Can this value, which is unlimited, ever be less than the finite value of public debts? No, it cannot.

Conclusion: A government that issues its own currency and owes its debt in that currency cannot be insolvent.

Governments in control of their money cannot be insolvent.  Insolvency is the inability to pay off one’s debts as they fall due.  That’s how Wikipedia defines insolvency.

But the impossibility of insolvency does not mean the fiat currency will have value. A government might be fully solvent even with a worthless currency.  On the other hand, Solvency and currency value do not imply each other.

This distinction between insolvency and debasement is at the heart of MMT.  MMT makes a huge distinction between the process of debasement and the act of insolvency – and this distinction has massive practical implications on how governments should act.

First, it turns out solvency and currency value are confused, even by very smart people. Paul Krugman doesn’t understand this distinction.  It seems that Interfluidity is close to getting it, but he still doesn’t quite get it, because he puts a solvency constraint on governments issuing fiat currencies.  Read point SRW’s points #5-6 carefully, and then #8, and tell me he understands MMT.  Note SRW is a genius.  If SRW isn’t getting it, it isn’t his fault, its ours!

Scott Fullwiler laid out PK over at Naked Capitalism, while Pavlina Tcherneva implored him to understand over at new economic perspectives. Warren is also engaging him.

Central Banks have 2 official jobs – control the price level and get people working.  Inflation and employment are typically the only mandates of modern central banks.  But Central Banks don’t live in a vacuum – they exist in the real world alongside financial markets and the Treasury. Financial markets have concerns besides inflation and employment – heh.

What governs our interpretation of bond yields is the idea of Solvency.  Bonds trade on the perceived solvency of the issuing body.

Here is typical Bond Vigilante thinking: “Modern governments issue bonds that roughly match the amount of deficit spending of that government. Because they issue bonds, this must mean they need to borrow the money.  Anyone that needs to borrow has a risk of becoming insolvent. Therefore, governments should not issue too much debt lest they become insolvent.”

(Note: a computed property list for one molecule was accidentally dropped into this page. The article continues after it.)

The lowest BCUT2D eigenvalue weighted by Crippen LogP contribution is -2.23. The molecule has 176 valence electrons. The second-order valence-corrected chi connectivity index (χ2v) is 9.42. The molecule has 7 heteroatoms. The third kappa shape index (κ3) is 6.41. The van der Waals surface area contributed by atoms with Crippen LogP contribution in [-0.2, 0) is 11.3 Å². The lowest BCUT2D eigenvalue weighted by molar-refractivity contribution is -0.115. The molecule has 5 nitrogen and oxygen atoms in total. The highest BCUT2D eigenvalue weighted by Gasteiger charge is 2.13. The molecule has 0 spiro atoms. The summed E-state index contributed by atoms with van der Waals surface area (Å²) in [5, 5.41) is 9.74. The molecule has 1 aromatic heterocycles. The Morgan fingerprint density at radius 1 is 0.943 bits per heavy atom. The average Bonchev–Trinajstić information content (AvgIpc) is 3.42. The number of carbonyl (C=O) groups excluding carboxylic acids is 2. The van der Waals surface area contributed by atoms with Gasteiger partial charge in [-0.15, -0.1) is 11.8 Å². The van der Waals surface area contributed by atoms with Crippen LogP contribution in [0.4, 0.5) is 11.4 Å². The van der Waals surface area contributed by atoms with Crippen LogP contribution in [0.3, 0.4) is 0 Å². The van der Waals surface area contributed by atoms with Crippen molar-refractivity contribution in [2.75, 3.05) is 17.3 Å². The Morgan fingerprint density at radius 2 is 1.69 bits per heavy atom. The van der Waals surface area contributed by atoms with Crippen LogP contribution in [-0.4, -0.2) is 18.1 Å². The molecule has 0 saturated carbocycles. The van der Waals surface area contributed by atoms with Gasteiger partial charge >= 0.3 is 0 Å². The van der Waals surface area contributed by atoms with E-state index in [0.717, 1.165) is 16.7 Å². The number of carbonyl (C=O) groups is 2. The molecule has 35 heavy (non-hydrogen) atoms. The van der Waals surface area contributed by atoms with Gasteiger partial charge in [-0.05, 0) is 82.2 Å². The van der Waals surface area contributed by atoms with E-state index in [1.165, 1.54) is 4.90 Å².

Bond Vigilantes are the ones in the market enforcing the solvency constraint on governments through bond markets. But the solvency constraint doesn’t apply to governments, so they cannot be enforcing solvency even if they believe they are.

Paul K channels every economist’s inner Bond Vigilante right here:

“I disagree. A 6 percent deficit would, under normal conditions, be very expansionary; but it could be offset with tight monetary policy, so that it need not be inflationary. But if the U.S. government has lost access to the bond market, the Fed can’t pursue a tight-money policy — on the contrary, it has to increase the monetary base fast enough to finance the revenue hole. And so a deficit that would be manageable with capital-market access becomes disastrous without.”

This is just a way of saying that a debt that is affordable at 4% interest may not be affordable at 20% interest, because of the solvency constraint. So using the tool of the printing press is a defacto admission of insolvency, therefore bypassing the bond market must trigger currency debasement. But these two ideas – the interest on the government debt and the debasement of a currency – cannot be linked through solvency, because governments issuing debt in their own currency cannot become insolvent.  Therefore, losing access to the bond markets isn’t the cause of currency debasement, because the link of insolvency is impossible.

It does’t matter what the interest rate is on government debt, the government cannot become insolvent. It could be 1000000%.   There is no point where the yields on bonds cause a run that results in the government not being able to issue more money.

Now, by this point, you must be thinking – why in the hell is he concerned with this difference?  Any interest rate of 100000% would be debasing the currency like Zimbabwe on steriods!  Why is the Traders Crucible going nuts over how many Angels are dancing about the difference between insolvency and debasement?

Well, we can directly observe the debasement of a currency  in an economy through the inflation rate. We can directly observe the process of debasement and loss of value of the currency through inflation.  We cannot directly observe the risk of insolvency – it must be inferred from bond price action.

Solvency cannot be and is never an issue, so the yield of a government bond in its own currency is divorced from solvency. There isn’t a link because the government cannot be insolvent.   This idea about government bond yields and government solvency is true even when most people don’t believe it is true. For example, it is true right now, today.  There is no link between the debasement of a currency and the bond market, because the link mechanism of insolvency is impossible.

Still, every government on the planet runs their budget with some fear of becoming insolvent. But we cannot directly observe the risk of insolvency.  So the resulting process is one of guesswork, misstatements, boneheaded plans, wild specualtion, and dumbassery, because there is no way to observe the risk of insolvency directly even though it is one of the ideas that govern our spending.